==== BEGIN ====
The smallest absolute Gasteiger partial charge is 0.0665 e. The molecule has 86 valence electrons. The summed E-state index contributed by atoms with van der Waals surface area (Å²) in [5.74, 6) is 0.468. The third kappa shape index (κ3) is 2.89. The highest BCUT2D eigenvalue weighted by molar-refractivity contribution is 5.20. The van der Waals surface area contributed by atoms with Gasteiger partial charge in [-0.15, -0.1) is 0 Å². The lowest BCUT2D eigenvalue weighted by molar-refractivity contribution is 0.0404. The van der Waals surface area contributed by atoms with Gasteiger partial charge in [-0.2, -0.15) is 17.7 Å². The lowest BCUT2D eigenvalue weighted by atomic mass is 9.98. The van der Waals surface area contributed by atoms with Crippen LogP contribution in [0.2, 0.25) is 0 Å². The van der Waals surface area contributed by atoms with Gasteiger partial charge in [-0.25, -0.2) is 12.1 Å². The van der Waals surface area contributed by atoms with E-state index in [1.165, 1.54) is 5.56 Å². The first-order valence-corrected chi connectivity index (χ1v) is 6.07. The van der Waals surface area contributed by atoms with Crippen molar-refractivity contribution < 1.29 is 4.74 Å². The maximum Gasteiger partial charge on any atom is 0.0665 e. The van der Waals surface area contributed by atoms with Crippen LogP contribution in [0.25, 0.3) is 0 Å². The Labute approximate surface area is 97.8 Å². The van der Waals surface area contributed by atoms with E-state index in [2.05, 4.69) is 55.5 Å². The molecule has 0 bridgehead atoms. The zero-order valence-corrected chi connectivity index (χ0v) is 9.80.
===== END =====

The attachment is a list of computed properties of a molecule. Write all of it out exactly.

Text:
The smallest absolute Gasteiger partial charge is 0.0665 e. The molecule has 86 valence electrons. The summed E-state index contributed by atoms with van der Waals surface area (Å²) in [5.74, 6) is 0.468. The third kappa shape index (κ3) is 2.89. The highest BCUT2D eigenvalue weighted by molar-refractivity contribution is 5.20. The van der Waals surface area contributed by atoms with Gasteiger partial charge in [-0.15, -0.1) is 0 Å². The lowest BCUT2D eigenvalue weighted by molar-refractivity contribution is 0.0404. The van der Waals surface area contributed by atoms with Gasteiger partial charge in [-0.2, -0.15) is 17.7 Å². The lowest BCUT2D eigenvalue weighted by atomic mass is 9.98. The van der Waals surface area contributed by atoms with Crippen LogP contribution in [0.2, 0.25) is 0 Å². The van der Waals surface area contributed by atoms with Gasteiger partial charge in [-0.25, -0.2) is 12.1 Å². The van der Waals surface area contributed by atoms with E-state index in [1.165, 1.54) is 5.56 Å². The first-order valence-corrected chi connectivity index (χ1v) is 6.07. The van der Waals surface area contributed by atoms with Crippen molar-refractivity contribution < 1.29 is 4.74 Å². The maximum Gasteiger partial charge on any atom is 0.0665 e. The van der Waals surface area contributed by atoms with Crippen LogP contribution in [0.25, 0.3) is 0 Å². The Labute approximate surface area is 97.8 Å². The van der Waals surface area contributed by atoms with E-state index in [2.05, 4.69) is 55.5 Å². The molecule has 0 bridgehead atoms. The zero-order valence-corrected chi connectivity index (χ0v) is 9.80.